Waste contract to continue transforming lives
14 May 2018
A contract to remove unwanted furniture and household goods is to continue helping disabled and disadvantaged people.
We have extended our bulky waste contract with Right2Work, a social enterprise which offers training, learning and work opportunities.
Last year Kendal-based Right2Work diverted more than 120 tonnes of waste away from landfill by recycling it and helping local people who are disabled or disadvantaged to embrace new skills and gain confidence.
Our Deputy Leader, Councillor Jonathan Brook, said: “It’s a success story which is a win, win, win for all involved.
“It’s a win for families who want to dispose of items which they no longer want, a win for those with learning difficulties who gain valuable work skills and a win by reducing the impact on the environment.
“The council is delighted to maintain its support for Right2Work, helping it to continue its excellent work collecting and recycling unwanted furniture and goods from across the district and transforming people’s lives.”
Households pay a collection fee of £30 to have up to three unwanted items collected. Two vans are used, six days a week, making up to 150 collections every month.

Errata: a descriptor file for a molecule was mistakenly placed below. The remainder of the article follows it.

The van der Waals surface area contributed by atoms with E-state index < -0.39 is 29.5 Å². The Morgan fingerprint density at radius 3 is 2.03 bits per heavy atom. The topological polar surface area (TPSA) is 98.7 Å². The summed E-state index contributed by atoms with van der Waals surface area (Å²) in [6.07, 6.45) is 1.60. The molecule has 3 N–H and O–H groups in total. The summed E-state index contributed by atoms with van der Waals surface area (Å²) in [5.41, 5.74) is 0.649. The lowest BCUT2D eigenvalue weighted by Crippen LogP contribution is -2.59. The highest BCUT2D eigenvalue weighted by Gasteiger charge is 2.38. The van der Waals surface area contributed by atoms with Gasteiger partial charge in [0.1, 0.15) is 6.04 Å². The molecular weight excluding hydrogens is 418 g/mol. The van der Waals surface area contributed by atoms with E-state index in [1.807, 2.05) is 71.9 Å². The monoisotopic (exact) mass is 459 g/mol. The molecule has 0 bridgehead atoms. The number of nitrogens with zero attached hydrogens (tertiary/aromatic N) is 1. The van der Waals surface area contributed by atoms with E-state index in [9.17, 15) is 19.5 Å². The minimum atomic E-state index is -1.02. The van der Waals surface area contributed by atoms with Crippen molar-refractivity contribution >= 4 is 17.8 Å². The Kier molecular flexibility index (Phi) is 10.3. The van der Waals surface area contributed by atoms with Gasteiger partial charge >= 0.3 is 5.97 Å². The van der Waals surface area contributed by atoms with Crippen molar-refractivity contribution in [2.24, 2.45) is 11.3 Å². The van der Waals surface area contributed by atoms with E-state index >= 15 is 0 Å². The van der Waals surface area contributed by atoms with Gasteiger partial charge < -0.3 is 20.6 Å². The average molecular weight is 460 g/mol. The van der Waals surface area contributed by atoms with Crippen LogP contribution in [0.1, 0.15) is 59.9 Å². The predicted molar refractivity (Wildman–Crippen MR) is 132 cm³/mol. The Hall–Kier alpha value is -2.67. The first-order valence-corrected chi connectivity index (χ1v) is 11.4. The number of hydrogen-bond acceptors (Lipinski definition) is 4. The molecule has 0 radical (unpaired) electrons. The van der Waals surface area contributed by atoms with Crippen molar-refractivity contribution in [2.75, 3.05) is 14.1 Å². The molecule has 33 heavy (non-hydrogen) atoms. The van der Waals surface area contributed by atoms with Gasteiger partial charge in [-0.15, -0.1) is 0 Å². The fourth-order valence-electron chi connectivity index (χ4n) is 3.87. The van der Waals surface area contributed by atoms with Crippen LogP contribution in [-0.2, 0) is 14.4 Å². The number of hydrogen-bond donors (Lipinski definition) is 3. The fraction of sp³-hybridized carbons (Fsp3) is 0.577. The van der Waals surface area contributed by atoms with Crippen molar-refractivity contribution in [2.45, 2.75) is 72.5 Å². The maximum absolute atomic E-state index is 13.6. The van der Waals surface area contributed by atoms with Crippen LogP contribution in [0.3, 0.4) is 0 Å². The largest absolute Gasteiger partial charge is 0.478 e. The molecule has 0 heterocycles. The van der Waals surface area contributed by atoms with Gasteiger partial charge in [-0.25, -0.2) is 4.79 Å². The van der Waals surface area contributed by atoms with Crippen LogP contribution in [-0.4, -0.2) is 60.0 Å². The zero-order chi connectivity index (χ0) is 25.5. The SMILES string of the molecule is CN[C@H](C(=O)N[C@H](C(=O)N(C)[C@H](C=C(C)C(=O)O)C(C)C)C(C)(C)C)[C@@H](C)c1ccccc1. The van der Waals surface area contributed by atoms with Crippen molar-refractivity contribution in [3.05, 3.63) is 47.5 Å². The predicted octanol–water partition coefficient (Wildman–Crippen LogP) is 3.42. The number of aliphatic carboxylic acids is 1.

Items which appear to be worthless have real value once they are unloaded at The Furniture Warehouse on Kendal’s Mintsfeet Industrial Estate.
Peter Bradbury, Right2Work’s Regional Manager, said: “Meaningful learning no longer involves people with learning difficulties doing jigsaws and painting.
“The council’s bulky waste contract is a vehicle for us to offer training. Here they physically get involved in recycling around 70% of everything that is collected. They learn about delivery, collection and customer service skills and much more.
“It is all about offering meaningful activity, encouraging them to work together and boosting their confidence. For many of them the end goal is achieving sustainable employment.”
In 2017, Right2Work successfully helped 27 disabled or disadvantaged people into paid work.
Over the past 20 years the company, which is a subsidiary of the Kendal-based charity The Oaklea Trust, estimates it has supported more than 2,000 people to access training or work.
“We also teach life skills to people with a range of different needs. The fact that we have been re-awarded the council’s bulky waste contract for the next five years means we can carry on what we know works, something which has real value.
It’s like one big happy family here.” added Peter.
Residents wishing to make use of our bulky waste collection service should telephone 01539 733333.
How Jamie overcame his fears
On his first day with Right2Work Jamie was reluctant to leave his parent’s car.
A high level of anxiety associated with his autism meant he was scared.
Week by week his confidence grew and today, almost a year on, he is a different young man.
Team manager, Chris Pantechis, said: “Although Jamie was incredibly nervous at first he was still keen to join us and develop his skills.
“Now he enjoys working in The Furniture Warehouse recycling items collected as part of SLDC’s bulky waste contract. He has picked up new skills, developed impressive social skills and made a number of new friendships.
“Jamie has overcome a lot, his family is very proud of him and we are too.”
Jamie is pictured at work in The Furniture Warehouse.